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How to become a clinical perfusionist

You’ll need to apply for trainee opportunities on our recruitment website to become a clinical perfusionist.

What is a clinical perfusionist?

Clinical perfusionists set up and manage equipment used to support patients during:

  • cardiac surgery
  • isolated limb perfusion
  • extracorporeal membrane oxygenation therapy

Clinical perfusionists are also known as clinical perfusion scientists.

Starting your career as a clinical perfusionist

Choosing subjects at school

If you’re interested in a career as a clinical perfusionist, useful school subjects include:

  • Chemistry
  • English
  • Human Biology
  • Maths
  • Physics

Speak to your guidance teacher or careers adviser about subjects offered at your school.

Work placements and volunteering

You may find it helpful to get some healthcare experience by doing a work placement or volunteering. You’ll get training, increase your knowledge, and learn new skills. This could help you when applying to university, college or a new job with NHSScotland. 

Education and training pathway

To become a clinical perfusionist, you’ll need to complete a pre-registration training programme. You will also need an honours degree in a relevant scientific or nursing subject. You can apply for trainee opportunities on our recruitment website.

During the programme, you’ll complete:

  • an MSc in Perfusion Science at the University of Bristol at SCQF level 11
  • accredited work-based training

Once you have completed the training programme, you’ll sit the Certificate of Accreditation in Basic Clinical Perfusion Sciences exam.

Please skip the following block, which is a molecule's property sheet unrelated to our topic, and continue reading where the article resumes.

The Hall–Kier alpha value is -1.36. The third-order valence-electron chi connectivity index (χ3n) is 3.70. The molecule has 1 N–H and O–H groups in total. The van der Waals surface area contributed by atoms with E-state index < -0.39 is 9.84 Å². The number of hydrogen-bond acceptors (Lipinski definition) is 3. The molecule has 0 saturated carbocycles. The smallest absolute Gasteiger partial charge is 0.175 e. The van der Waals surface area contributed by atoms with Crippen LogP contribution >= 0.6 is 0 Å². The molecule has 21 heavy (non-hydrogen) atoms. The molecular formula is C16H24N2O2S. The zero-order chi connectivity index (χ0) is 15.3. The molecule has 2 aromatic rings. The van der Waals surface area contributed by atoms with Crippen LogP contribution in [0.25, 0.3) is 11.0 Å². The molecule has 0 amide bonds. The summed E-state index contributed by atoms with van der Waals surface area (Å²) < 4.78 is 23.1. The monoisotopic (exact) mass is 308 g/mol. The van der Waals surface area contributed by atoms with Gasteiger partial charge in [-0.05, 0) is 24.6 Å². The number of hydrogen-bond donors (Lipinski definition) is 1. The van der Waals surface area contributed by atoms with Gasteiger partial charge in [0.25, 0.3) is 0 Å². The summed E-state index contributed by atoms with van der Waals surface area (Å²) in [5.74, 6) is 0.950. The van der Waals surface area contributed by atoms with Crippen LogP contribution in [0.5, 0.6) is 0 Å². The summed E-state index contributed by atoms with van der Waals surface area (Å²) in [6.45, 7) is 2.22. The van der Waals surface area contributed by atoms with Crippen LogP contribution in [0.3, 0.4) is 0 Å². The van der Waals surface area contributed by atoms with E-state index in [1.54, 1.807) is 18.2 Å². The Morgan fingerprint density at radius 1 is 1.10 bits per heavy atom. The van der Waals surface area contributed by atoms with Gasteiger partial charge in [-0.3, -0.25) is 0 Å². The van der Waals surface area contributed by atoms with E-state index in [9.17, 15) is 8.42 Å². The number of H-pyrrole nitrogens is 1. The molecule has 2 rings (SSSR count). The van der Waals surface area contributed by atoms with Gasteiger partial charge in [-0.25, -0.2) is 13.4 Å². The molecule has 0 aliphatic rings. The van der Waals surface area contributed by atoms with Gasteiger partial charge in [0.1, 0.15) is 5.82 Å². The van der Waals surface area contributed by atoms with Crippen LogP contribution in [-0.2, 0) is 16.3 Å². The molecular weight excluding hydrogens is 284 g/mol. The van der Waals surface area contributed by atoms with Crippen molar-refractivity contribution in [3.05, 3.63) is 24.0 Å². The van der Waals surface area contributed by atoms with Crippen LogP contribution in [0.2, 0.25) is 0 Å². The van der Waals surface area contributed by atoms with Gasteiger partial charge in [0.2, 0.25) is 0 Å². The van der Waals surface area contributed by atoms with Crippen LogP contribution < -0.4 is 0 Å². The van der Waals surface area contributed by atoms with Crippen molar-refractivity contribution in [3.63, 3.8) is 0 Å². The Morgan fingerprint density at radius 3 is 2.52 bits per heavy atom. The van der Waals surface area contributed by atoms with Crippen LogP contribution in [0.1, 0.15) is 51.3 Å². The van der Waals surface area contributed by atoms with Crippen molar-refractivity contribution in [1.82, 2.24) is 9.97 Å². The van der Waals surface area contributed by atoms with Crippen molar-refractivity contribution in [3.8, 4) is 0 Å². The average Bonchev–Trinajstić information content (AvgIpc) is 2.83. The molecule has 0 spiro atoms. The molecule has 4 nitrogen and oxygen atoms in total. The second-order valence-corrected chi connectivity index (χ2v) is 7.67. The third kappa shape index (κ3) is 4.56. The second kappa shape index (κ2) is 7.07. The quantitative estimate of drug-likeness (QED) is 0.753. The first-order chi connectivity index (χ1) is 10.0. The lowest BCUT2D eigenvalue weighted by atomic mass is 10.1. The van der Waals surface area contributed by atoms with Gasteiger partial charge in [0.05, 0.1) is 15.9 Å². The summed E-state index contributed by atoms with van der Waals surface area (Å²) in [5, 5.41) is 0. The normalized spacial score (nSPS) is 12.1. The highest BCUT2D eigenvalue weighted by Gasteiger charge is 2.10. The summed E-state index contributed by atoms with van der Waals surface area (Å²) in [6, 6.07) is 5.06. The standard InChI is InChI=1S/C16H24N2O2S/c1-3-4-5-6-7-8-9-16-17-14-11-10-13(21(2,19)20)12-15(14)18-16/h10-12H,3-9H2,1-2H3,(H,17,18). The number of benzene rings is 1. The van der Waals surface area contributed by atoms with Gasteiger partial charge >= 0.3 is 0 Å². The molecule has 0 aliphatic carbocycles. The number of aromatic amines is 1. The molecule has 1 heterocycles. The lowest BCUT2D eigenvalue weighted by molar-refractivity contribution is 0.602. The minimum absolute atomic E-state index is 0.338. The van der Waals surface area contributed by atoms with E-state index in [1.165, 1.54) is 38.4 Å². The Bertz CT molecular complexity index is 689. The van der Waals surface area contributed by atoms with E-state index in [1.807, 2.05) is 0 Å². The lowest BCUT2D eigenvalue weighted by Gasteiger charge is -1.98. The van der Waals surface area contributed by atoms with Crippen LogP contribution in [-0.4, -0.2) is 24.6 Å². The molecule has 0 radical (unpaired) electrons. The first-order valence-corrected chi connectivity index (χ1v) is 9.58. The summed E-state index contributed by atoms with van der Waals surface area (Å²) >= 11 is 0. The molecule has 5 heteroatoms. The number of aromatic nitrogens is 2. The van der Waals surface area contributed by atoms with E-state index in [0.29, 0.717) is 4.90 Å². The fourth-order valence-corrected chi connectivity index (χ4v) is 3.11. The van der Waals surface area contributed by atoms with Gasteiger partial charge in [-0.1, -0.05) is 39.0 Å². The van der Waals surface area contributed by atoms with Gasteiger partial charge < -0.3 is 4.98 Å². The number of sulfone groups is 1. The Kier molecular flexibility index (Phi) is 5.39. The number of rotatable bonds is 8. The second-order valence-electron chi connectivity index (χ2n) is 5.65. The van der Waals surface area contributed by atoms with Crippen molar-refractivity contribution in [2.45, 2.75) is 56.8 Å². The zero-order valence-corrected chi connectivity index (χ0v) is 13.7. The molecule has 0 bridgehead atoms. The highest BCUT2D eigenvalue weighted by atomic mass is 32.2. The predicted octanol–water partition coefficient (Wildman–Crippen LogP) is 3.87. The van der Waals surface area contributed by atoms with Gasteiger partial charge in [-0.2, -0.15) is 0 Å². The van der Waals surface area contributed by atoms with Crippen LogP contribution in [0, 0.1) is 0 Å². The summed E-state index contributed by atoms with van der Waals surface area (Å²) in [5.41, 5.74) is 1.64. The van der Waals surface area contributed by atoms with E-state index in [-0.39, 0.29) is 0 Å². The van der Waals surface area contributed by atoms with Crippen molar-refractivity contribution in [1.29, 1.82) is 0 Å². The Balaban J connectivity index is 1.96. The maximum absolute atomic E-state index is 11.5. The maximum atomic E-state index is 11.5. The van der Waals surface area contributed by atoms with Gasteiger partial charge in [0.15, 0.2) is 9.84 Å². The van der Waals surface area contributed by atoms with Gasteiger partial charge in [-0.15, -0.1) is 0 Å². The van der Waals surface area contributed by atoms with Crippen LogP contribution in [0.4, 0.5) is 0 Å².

When you pass the exam, you’ll register as a qualified clinical perfusionist with the College of Clinical Perfusion Scientists. You’ll then be ready to practise in the NHS.

Get to know the role

As a clinical perfusionist, you will mainly work in hospital operating theatres in a cardiac surgical team, though some aspects of the job will take you to other parts of the hospital, such as the intensive care unit.

Cardiac surgery

You’ll monitor and manage a patient’s blood flow, body temperature, and respiratory functions during cardiac surgery using a heart-lung machine, also called a cardiopulmonary bypass machine.

The cardiopulmonary bypass machine temporarily takes over the functions of the heart and lungs. It controls the patient’s respiration and pumps oxygenated blood around the body. 

Isolated limb perfusion

In isolated limb perfusion, you’ll keep blood and oxygen circulating in a patient’s arm or leg separate from the rest of their body. Very strong Chemotherapy drugs can then be delivered to the isolated area to treat a tumour.

Extracorporeal membrane oxygenation (ECMO)

Patients with severe cardiac or respiratory failure or those awaiting transplants may need extracorporeal membrane oxygenation therapy.

You’ll use an ECMO machine to oxygenate blood outside the body. It is then warmed and pumped back into the patient’s body to help their heart and lungs rest and recover over a long period of time, days or sometimes weeks.

It is commonly used in paediatric surgery to help children before and after complex heart surgery.

You’ll need these skills:

  • collaborating
  • communicating
  • decision-making
  • leading
  • problem-solving
  • critical thinking
  • dexterity

Clinical perfusionists work with other healthcare professionals, including:

  • surgeons
  • anaesthetists
  • theatre nurses
  • operating department practitioners
  • theatre support workers
  • cardiologists
  • cardiac physiologists
  • clinical scientists

You'll work in cardiac operating theatres.

Learning and development

Once you’ve become a registered clinical perfusionist, there are ongoing requirements for education and skills development. You’ll have lots of opportunities to go further and learn more.

Career progression

Clinical perfusionists are very specialised, but with training and experience, you could move into other roles, such as teaching or management.

Clinical perfusion scientists undertake academic research as a basic part of training. However, this can continue and expand once you have qualified, as is the case in many clinical scientist roles.

Professional bodies

Once you become a clinical perfusionist, you can register with the College of Clinical Perfusion Scientists of Great Britain and Ireland.

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